Spring Street’s less-green bike lane: It’s road-test worthy

A bicyclist rides the new darker green bike lane on Spring Street south of 2nd Street in downtown Los Angeles.
(Alexandra Le Tellier / Los Angeles Times)

The fluorescent green Spring Street bike lane that bicyclists and downtown residents loved but film location scouts and production managers hated has been stripped off the street. It’s been repainted a darker shade of green. In fact, it looks more turquoise than green.

That should make the film folks happy -- or at least, happier than when Spring Street, one of the most filmed and photographed locales in Los Angeles, featured a 1.4-mile strip of green so bright that under lights for filming it bounced off and tinted everything it touched, including actors’ faces. Film industry advocates said it wasn’t the same green that is easily removed from a shot with chroma keying. This green, they argued, was costly and tedious to erase.

Some bicycle advocates aren’t sure what to make of the newly painted lane that stretches from Cesar Chavez to 9th Street. The city didn’t just change the paint; it altered the configuration of the green paint on the lane.

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The white borders of the southbound bike lane on the right-hand side of Spring remain the same. At the north end of each block, the pavement between the borders is painted with a solid chunk of green. At the southern end of each block, where cars might turn right and cross the bike lane, the city added horizontal panels of green across it. But the entire lane isn’t continuously green, which it almost was before.

Overall, there’s just less paint. But that doesn’t mean the bike lane is less safe than when it was more green.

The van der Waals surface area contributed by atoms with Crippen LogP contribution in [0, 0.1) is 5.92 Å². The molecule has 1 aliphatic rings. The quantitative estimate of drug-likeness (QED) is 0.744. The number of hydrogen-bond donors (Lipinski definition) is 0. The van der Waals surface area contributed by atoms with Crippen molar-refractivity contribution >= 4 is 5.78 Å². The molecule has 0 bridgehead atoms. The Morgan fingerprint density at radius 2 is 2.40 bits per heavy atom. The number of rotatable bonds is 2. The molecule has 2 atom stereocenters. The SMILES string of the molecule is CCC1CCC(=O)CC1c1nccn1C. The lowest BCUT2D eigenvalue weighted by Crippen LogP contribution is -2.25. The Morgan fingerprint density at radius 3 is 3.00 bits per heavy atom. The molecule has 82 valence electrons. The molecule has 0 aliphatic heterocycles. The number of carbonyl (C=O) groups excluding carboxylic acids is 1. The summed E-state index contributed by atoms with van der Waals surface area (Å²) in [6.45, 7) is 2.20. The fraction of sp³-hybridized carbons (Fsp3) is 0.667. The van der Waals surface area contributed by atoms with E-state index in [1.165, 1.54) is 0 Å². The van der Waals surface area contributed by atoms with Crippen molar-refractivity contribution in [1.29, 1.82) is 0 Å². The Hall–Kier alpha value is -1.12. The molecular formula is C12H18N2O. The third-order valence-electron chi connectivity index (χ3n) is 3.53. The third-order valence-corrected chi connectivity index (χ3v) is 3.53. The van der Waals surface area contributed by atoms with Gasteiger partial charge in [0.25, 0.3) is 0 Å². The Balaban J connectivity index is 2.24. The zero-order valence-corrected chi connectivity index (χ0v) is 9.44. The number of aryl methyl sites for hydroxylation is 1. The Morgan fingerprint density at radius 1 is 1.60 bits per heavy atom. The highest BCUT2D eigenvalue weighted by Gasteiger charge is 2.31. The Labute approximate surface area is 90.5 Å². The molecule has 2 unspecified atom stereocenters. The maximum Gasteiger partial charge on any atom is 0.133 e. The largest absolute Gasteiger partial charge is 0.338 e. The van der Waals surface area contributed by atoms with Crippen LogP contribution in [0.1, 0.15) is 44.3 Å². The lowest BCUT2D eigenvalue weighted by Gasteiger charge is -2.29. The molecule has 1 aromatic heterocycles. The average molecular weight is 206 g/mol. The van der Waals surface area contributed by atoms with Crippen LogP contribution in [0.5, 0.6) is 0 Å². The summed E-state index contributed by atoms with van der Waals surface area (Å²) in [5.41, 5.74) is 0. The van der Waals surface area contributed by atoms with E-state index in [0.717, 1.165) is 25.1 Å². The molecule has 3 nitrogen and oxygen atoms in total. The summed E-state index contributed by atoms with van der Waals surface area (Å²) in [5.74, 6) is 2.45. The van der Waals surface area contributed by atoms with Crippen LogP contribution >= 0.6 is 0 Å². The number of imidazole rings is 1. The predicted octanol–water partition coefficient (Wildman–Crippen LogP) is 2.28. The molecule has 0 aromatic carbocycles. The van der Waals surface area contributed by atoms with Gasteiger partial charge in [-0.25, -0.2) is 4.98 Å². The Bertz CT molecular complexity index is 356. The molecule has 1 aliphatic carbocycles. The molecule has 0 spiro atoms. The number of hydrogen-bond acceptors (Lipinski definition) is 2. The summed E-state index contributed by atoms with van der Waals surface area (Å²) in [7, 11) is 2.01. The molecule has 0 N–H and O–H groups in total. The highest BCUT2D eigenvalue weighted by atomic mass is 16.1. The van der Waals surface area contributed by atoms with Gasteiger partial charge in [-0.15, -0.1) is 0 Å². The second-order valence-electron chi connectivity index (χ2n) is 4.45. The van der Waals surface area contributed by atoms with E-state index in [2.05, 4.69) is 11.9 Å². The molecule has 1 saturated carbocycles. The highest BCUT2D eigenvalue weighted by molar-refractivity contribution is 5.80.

“I will say that, unlike the old design, it’s an unproven design,” bicycle advocate Damien Newton told me when I asked him what he thought of it. Newton, the editor of L.A. Streetsblog, says he sees it as the city getting rid of a design that was popular with bicyclists and residents in favor of one that isn’t “road-tested” but pleases the film industry.

That’s at least partially accurate. As far as I can tell, what the film industry ideally wanted was no color, just some white striping to mark a bike lane, which is what Main Street has. But beyond that, yes, city officials wanted to find a compromise that would work for filming. Los Angeles has lost enough revenue from location work to other cities; it doesn’t need to lose more.


However, downtown is not a studio backlot; it is a growing community of residents, workers, merchants -- and bicyclists. Their needs should be considered. And they were. City officials did not back down on keeping a bike lane and keeping it green. They found another shade of green and a new design. There may be less paint, but there’s no question that there’s a big green bike lane as a driver turns onto Spring Street.

Esthetically speaking, I like the new, bluer green better: more jewel-toned, less screamingly green.

We wanted the city to find a compromise, and it did. Let’s bike the new green and see how well it works.



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This post is part of an ongoing conversation to explore how the city’s cyclists, drivers and pedestrians share and compete for road space, and to consider policy choices that keep people safe and traffic flowing. For more: and #roadshareLA.